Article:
Since 2014, I have spent a lot of time in Mexico. The experience changed the way I see the world. It also influenced my approach to art.
I have been working on updating my website, and am *almost* finished with a gallery featuring the paintings created while in Oaxaca, Mexico. You can visit by navigating the website’s menu, or click the button below:
At the fiesta, we visited a fair with organic produce, livestock, handicrafts, textiles and a demonstration of a solar powered water pump.
Like most Mexican villages, in the center of town, there is a church and city building. Between the two was an elaborate structure. It is a firework display that a team of people spent months to build and plan…all for the big event of the fiesta.
The structure was not just covered with fireworks and moving parts, but also with lights, which illuminated the night, as we waited for the firework display.
After much bell ringing from the church, the priest started leading the congregation through singing vespers. Not far from the church is the city hall, where a rowdy group of young people played loud, toe tapping secular music, while people danced.
Jose and I were standing between the church and city hall. Some of the older people were complaining because the ‘barrachos (drunks)’ were making too much noise and racket…they couldn’t hear the music coming from the church.
I thought it was perfect symbolism. Paul is one of my favorite saints, because he had a dramatic change in his life…so much that he changed his name (he was originally called Saul—back when he was bad). I thought the barrachos dancing in the streets symbolized the life of ‘Saul’…the devoted people in the church represented ‘Paul’
I tried to take some photos of the firework display. In my opinion, photos of fireworks are never as good as enjoying them in real life. I put my camera in my pocket, and enjoyed the beautiful display. It was one of the most expressive firework displays that I have ever seen!
Shortly after the fiesta, I experienced a radical change that changed the way I think about things (not as dramatic as Paul’s conversion…but big enough for me). I thought San Pablo must have been watching over me.
Thanks Jose and San Pablo Huitzo for the wonderful experience!
n Mexico, the simple things in life are big adventures. I spent the morning looking for the village cobbler (shoe repair). the first one I visited, could only sew tennis shoes, so he told me to go to the next street, where there is another cobbler, who can sew leather shoes…i was a little disoriented because I didn’t consider the dusty alley he was talking about a street, but eventually found the other cobbler–even though there was no sign.
I had to ask people in the street. it turns out, you go through a gate, into what looks like a residence and there is a window where you can tell a woman what you want done, and leave your shoes.
she is going to restitch the seams in my shoes, give them a fresh stain, and new insole. they will be ready on Friday and will cost approx. $3 USD. the last time I went to a shoe repair in cincinnati, the repair was twice as expensive as the shoes!!! one of the many things I admire about Mexican culture is the way they repair and reuse things… in the USA, consumerism rules, and it’s designed to be easier to buy another than repair when something is broken.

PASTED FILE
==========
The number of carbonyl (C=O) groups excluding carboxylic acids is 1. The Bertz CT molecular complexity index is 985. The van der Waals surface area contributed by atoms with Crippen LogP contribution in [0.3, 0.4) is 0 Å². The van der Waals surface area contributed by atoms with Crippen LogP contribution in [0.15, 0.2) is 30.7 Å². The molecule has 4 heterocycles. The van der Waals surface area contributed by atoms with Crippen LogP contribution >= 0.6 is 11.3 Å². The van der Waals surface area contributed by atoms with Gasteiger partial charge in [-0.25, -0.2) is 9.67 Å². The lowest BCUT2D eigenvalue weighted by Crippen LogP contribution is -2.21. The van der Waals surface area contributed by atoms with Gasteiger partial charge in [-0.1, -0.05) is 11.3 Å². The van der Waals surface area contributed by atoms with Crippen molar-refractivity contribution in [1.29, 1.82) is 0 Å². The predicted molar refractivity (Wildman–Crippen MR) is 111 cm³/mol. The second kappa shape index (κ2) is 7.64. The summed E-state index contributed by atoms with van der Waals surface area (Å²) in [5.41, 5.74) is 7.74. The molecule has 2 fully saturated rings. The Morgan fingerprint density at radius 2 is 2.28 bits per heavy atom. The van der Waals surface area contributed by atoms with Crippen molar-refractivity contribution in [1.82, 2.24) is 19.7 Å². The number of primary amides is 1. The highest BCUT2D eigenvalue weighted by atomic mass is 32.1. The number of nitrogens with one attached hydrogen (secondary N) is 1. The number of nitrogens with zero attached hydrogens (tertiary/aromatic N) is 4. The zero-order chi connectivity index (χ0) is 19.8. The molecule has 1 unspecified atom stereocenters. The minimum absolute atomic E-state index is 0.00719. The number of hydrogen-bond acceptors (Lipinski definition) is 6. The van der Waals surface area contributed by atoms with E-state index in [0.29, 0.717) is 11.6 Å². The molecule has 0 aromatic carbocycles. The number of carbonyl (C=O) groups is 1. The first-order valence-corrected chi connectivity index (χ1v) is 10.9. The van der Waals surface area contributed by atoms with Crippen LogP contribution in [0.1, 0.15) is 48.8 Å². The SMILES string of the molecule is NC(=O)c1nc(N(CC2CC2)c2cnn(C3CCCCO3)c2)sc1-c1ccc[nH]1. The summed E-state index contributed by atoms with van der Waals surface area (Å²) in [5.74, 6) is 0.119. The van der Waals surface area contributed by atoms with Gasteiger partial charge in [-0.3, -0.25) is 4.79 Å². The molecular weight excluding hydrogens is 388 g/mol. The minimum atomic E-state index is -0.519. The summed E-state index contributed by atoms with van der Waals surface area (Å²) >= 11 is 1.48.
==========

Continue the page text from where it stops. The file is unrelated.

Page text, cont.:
FYI. Here in Mexico, they also have people who do TV repair
I can’t take good photos of the moon…some things just have to be experienced, not necessarily captured in a photo…i did want to share the beautiful view of the moon rising over the valley in Soledad Etla. It was breathtaking. It’s going to be a perfect night for watching the #eclipse.
the people of Oaxaca enjoy a snack, called chaupalines (grasshoppers). they are roasted with chili and lime. over the 5 years of visiting Mexico, I have not been able to aquire a taste for them; until now.
something switched with my taste buds, and now they are so delicious, I could eat a whole bag of them (like popcorn)!
it just goes to show that people change, and don’t be afraid to try something again…even when it didn’t work for you the first tries.
no se como describir este lugar maravilloso. el mercado de animales. había vacas, cerdos, caballos, chivas, borregos, guajolotes, pollos, conejos. en camiones y con carretas de caballos. un foto. no puede compartir la experiencia… para artista es cielo! mucho inspiración para cuadros.
My friend Leticia Gomez-Salinas is a Spanish teacher, who lives in Soledad Etla, a small village north of Oaxaca. She offers her students a unique opporunity to live with her family, in her village.
This is going to be a different experience, because her village does not have as many english speakers visiting from all over the world (compared to the capital city, Oaxaca) So I find myself using Spanish more often.
It’s also a small town, which has a different dynamic than a bigger city. As an artist, i love the art in a big city, but prefer the relaxed and tranquil small town life (i’m the same way in Kentucky)
Here’s a short video I made with my first impressions of Soledad Etla. There will be more to follow! Enjoy!
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Ken is a self-taught artist from rural Kentucky, whose work includes painting, printmaking, and pottery. He considers himself to be a 'lifetime learner' and he uses art as the vehicle to explore and learn more about the world around him. Much of his work reflect his optimistic views on rural folk culture, river life and simple pleasures.
You can visit Ken every Final Friday of the month at studio 400 at the Pendleton Art Center in downtown Cincinnati. He can also be found picnicking near his home in the Historic Village of Old Washington, KY.